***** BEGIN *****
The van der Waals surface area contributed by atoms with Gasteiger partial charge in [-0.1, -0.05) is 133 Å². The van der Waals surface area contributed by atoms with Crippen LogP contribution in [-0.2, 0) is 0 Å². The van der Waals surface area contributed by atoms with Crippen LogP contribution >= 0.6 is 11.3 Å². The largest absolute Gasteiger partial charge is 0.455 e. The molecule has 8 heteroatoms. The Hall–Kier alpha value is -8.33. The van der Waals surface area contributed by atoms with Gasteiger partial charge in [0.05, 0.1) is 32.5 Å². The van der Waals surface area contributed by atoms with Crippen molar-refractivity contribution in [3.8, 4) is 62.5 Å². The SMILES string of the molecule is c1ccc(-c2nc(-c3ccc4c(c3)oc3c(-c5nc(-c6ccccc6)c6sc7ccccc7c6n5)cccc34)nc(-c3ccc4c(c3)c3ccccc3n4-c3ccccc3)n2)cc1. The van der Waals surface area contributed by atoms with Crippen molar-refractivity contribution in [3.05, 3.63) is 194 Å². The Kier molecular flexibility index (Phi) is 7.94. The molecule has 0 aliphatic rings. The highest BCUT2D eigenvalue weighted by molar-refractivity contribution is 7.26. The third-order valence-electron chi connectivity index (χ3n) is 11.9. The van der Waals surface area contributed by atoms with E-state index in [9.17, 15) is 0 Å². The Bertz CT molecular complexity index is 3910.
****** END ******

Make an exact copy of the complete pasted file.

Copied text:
The van der Waals surface area contributed by atoms with Gasteiger partial charge in [-0.1, -0.05) is 133 Å². The van der Waals surface area contributed by atoms with Crippen LogP contribution in [-0.2, 0) is 0 Å². The van der Waals surface area contributed by atoms with Crippen LogP contribution >= 0.6 is 11.3 Å². The largest absolute Gasteiger partial charge is 0.455 e. The molecule has 8 heteroatoms. The Hall–Kier alpha value is -8.33. The van der Waals surface area contributed by atoms with Gasteiger partial charge in [0.05, 0.1) is 32.5 Å². The van der Waals surface area contributed by atoms with Crippen molar-refractivity contribution in [3.8, 4) is 62.5 Å². The SMILES string of the molecule is c1ccc(-c2nc(-c3ccc4c(c3)oc3c(-c5nc(-c6ccccc6)c6sc7ccccc7c6n5)cccc34)nc(-c3ccc4c(c3)c3ccccc3n4-c3ccccc3)n2)cc1. The van der Waals surface area contributed by atoms with Crippen molar-refractivity contribution in [3.05, 3.63) is 194 Å². The Kier molecular flexibility index (Phi) is 7.94. The molecule has 0 aliphatic rings. The highest BCUT2D eigenvalue weighted by molar-refractivity contribution is 7.26. The third-order valence-electron chi connectivity index (χ3n) is 11.9. The van der Waals surface area contributed by atoms with E-state index in [9.17, 15) is 0 Å². The Bertz CT molecular complexity index is 3910.